This week I received an email from someone I do not know asking for some advice. Recently they left the church they had attended for more than eight years. It wasn’t anything doctrinal and it apparently didn’t have anything to do with worship styles or mode or baptism or a new building program. They left because they were unhappy with the pastor. Here is what the person wrote:
"The problem is with the senior pastor and his bullying of staff, deacons, and members. There has been about fifteen families that have left the church. That includes some staff, deacons and members. This has been a very hurtful time for many of these people. Some people have tried to talk with the senior pastor and he just blows them off. As I look back over the years I see a pattern of behavior that that has contributed to his caring only about his agenda."
I don’t know the name of the pastor or the church or the denomination or the location or anything other than what is written here. I have no way to evaluate the facts as they were presented to me. And I don’t know what process led to their decision to leave or how long it took. What I do know is that now they are in a new church and are very happy there. “It is such a joy to be in a healthy church."
Someone suggested that they meet with their former pastor to detail their concerns. This was his comment in response to that suggestion:
"Many others have done this very thing and have left the church as a result. I don’t believe that my speaking to him would result in changing my mind nor do I feel prompted that God is wanting me to do anything more than pray for him. I would appreciate any feedback you might have."
Every situation is different, obviously, and we can’t make blanket rules regarding this sort of thing. With that qualification, this is what I wrote back:
I agree with you 100%. You’re in a good church now where you and your wife can worship God with freedom and joy.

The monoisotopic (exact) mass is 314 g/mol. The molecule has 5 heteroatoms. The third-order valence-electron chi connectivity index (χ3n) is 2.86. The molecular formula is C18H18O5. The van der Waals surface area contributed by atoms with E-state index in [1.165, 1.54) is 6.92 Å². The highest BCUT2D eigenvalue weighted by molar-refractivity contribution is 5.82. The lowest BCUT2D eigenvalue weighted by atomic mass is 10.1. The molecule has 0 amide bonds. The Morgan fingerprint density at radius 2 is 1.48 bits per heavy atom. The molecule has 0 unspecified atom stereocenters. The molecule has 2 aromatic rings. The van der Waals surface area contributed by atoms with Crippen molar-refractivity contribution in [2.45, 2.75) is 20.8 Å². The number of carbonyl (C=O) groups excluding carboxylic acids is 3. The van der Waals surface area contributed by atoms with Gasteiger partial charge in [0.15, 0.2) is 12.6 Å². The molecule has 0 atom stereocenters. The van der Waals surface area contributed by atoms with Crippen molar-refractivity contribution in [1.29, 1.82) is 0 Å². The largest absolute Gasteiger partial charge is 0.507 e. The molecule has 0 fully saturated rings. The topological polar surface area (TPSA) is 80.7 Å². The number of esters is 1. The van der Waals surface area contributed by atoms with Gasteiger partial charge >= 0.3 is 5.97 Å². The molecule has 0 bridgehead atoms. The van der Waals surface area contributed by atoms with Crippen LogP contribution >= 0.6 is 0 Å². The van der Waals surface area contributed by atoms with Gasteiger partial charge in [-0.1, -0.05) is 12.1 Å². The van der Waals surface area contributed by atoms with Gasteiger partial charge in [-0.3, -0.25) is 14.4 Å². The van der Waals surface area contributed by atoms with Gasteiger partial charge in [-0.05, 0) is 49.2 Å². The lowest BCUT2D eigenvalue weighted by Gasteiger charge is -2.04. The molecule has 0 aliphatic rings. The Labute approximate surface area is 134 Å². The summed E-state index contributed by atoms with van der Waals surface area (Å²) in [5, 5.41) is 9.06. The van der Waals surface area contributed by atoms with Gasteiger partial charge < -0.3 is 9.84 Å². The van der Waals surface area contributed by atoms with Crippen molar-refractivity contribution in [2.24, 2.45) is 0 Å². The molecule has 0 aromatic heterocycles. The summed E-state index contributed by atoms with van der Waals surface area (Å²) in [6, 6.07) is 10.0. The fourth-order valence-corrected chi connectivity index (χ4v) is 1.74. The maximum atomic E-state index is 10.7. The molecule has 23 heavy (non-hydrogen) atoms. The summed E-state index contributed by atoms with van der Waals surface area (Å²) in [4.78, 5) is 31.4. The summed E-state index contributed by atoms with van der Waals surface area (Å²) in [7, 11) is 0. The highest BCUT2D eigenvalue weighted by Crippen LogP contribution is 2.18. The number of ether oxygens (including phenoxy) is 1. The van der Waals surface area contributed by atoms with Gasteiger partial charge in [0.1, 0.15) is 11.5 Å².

Let your old church go. Pray for the pastor and the leaders as they come to mind, but put your energy and your focus on the future, not the past.
I think your instincts are correct that meeting with your former pastor will do little good. I have been involved in meetings like that and they are rarely productive.
I have always felt that when you leave a church, leave
You don’t need to talk to anyone about why you left. Especially you don’t need to talk to those who are still in your old church. That can only entangle you in those problems.
And I wouldn’t discuss it with those who have left either.
Here is what I call the First Law of Spiritual Progress:
I can’t go back.
I can’t stay here.
I must go forward.
You have already made the hard decision to leave and now you have found a good church where you are blessed. Enjoy that and give thanks to God. And keep moving forward in your new church. Let the past be past and let God deal with your former pastor and the church. Give your energy to your new church and you will be happier for it.
I hope this helps.
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About Dr. Ray Pritchard
Dr. Ray Pritchard is the president of Keep Believing Ministries, in Internet-based ministry serving Christians in 225 countries. He is the author of 27 books, including Stealth Attack, Fire and Rain, Credo, The Healing Power of Forgiveness, An Anchor for the Soul and Why Did This Happen to Me? Ray and Marlene, his wife of 37 years, have three sons-Josh, Mark and Nick, two daughters-in-law--Leah and Vanessa, and two grandsons--Knox and Eli. His hobbies include biking, surfing the Internet, and anything related to the Civil War.
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